A new study has uncovered when and why the native vegetation that today dominates much of Australia first expanded across the continent. The research should help researchers better predict the likely impact of climate change and rising carbon dioxide levels on such plants here and elsewhere. The dominant vegetation, so-called C4 plants, includes a wide variety of tropical, subtropical and arid-land grasses. C4 plants also include important worldwide crops such as sugarcane, corn, sorghum and millet. The research has just been published online in the journal Geophysical Research Letters.
C4 refers to the metabolic pathway that certain plants use to conduct photosynthesis, as opposed to the method used by the C3 plants, which dominate cooler, higher-latitude regions. C4 organisms comprise about a quarter of the world’s plant life today. In many hotter regions, they came to dominate about 6 million to 10 million years ago. They apparently evolved to photosynthesize under warm, dry, conditions, and low levels of atmospheric carbon dioxide, which developed at that time. They have a special ability to take advantage of strong summer rainfall.
To figure out when the plants spread across the Australian landscape, the researchers analyzed fossilized pollen and waxy substances found in leaves that had been swept off the continent, to be preserved in deep-sea sediments. Surprisingly, in northwest Australia, C4 plants did not expand at the same time as they did on other continents, in spite of regionally arid conditions and falling atmospheric CO2, both of which should have promoted C4 vegetation. Instead, the researchers found, the vegetation expanded only 3.5 million years ago long after the other regions. The authors say that the rise of C4 plants in Australia was likely the result of a strengthened summer monsoon that developed around that time.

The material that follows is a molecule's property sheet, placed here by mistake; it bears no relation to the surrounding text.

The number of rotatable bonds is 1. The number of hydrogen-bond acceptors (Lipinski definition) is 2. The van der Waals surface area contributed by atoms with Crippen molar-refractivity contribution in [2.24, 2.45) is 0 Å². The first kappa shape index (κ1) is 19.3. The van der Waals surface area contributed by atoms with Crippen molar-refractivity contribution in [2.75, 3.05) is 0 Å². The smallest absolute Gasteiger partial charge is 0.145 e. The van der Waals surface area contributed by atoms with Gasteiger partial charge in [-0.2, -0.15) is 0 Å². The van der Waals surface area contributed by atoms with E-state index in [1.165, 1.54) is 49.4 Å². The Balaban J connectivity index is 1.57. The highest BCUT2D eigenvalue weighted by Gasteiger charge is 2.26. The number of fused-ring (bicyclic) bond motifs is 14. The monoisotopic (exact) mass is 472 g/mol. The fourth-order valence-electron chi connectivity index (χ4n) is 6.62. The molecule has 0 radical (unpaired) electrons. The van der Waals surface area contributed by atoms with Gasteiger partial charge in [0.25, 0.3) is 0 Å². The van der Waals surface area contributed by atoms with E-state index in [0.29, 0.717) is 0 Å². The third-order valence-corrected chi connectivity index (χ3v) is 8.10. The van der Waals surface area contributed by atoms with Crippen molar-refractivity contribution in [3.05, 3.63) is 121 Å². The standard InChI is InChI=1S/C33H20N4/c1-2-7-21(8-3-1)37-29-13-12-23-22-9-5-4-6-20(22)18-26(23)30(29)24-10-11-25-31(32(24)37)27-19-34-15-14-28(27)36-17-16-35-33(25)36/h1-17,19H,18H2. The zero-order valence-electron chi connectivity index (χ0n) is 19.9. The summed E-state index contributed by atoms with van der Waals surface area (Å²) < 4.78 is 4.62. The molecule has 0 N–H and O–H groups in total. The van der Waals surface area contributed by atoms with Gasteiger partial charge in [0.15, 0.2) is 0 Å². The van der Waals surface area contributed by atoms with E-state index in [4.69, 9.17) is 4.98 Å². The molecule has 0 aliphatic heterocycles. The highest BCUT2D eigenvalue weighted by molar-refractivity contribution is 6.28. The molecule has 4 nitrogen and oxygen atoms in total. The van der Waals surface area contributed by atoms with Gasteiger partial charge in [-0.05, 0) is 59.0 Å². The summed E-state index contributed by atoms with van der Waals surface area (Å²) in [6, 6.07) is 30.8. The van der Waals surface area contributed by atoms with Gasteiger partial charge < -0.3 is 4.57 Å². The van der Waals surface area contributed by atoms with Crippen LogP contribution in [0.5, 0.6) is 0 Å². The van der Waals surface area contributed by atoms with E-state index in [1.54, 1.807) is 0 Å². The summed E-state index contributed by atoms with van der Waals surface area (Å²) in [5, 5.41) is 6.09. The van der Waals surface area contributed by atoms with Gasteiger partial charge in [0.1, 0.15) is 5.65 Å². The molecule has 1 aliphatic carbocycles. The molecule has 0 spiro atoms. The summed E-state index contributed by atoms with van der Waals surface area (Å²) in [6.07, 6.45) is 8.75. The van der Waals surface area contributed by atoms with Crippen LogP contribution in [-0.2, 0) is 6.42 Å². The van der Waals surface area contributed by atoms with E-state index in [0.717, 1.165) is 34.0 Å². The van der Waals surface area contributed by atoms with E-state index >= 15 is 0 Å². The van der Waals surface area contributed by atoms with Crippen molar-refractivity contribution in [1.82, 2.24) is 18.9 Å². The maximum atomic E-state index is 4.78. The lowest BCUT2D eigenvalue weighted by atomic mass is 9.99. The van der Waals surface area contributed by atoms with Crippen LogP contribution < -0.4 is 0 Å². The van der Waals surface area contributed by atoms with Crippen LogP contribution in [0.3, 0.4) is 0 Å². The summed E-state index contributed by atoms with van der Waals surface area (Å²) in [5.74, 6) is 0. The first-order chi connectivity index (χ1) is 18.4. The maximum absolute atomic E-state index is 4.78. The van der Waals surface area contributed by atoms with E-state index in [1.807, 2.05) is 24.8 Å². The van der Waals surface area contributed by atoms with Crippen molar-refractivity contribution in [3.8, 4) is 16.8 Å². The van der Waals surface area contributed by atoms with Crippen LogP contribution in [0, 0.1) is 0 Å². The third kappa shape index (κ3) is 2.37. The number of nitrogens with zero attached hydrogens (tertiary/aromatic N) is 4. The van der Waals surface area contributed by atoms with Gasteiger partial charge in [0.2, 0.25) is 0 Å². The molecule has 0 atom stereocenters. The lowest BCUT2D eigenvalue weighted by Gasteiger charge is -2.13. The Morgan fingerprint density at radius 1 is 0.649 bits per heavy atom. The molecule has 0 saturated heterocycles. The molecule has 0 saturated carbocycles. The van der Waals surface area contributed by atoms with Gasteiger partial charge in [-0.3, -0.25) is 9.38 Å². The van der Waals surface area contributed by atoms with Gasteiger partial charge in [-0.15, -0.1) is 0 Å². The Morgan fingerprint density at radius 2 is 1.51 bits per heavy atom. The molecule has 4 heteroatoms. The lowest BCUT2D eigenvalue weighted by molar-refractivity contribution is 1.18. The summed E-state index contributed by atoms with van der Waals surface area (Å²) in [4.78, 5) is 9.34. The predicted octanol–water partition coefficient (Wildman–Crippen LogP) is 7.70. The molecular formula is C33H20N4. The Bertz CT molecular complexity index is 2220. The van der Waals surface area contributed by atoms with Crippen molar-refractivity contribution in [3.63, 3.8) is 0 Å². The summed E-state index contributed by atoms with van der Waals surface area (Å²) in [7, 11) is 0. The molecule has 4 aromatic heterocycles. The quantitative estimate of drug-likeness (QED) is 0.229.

“Our results suggest that there was not a single factor that drove the transformation of tropical ecosystems around the globe,” said coauthor Pratigya Polissar, a research scientist at Columbia University’s Lamont-Doherty Earth Observatory.
In the future, human influence on the atmosphere is likely to play an important role in the distribution of C4-dominated ecosystems. Rising carbon dioxide will place C4 plants at a disadvantage; on the other hand, rising temperature and changes in the season and amount of rainfall could favor them, said project leader Francesca McInerney of the University of Adelaide. In Australia, C4 plants are critical to grazing, soil carbon storage and biodiversity, she pointed out.
“Understanding how changing CO2 levels and other environmental factors affected these plants in the past can help us evaluate and plan for effects from increasing CO2 levels and climate change today,” said Polissar.
The study’s lead author is Jake Andrae, a PhD. candidate at the University of Adelaide. The other authors are S. Howard and P.A. Hall, also of Adelaide; J.M.K. Sniderman of the University of Melbourne; and Sam Phelps of Lamont-Doherty.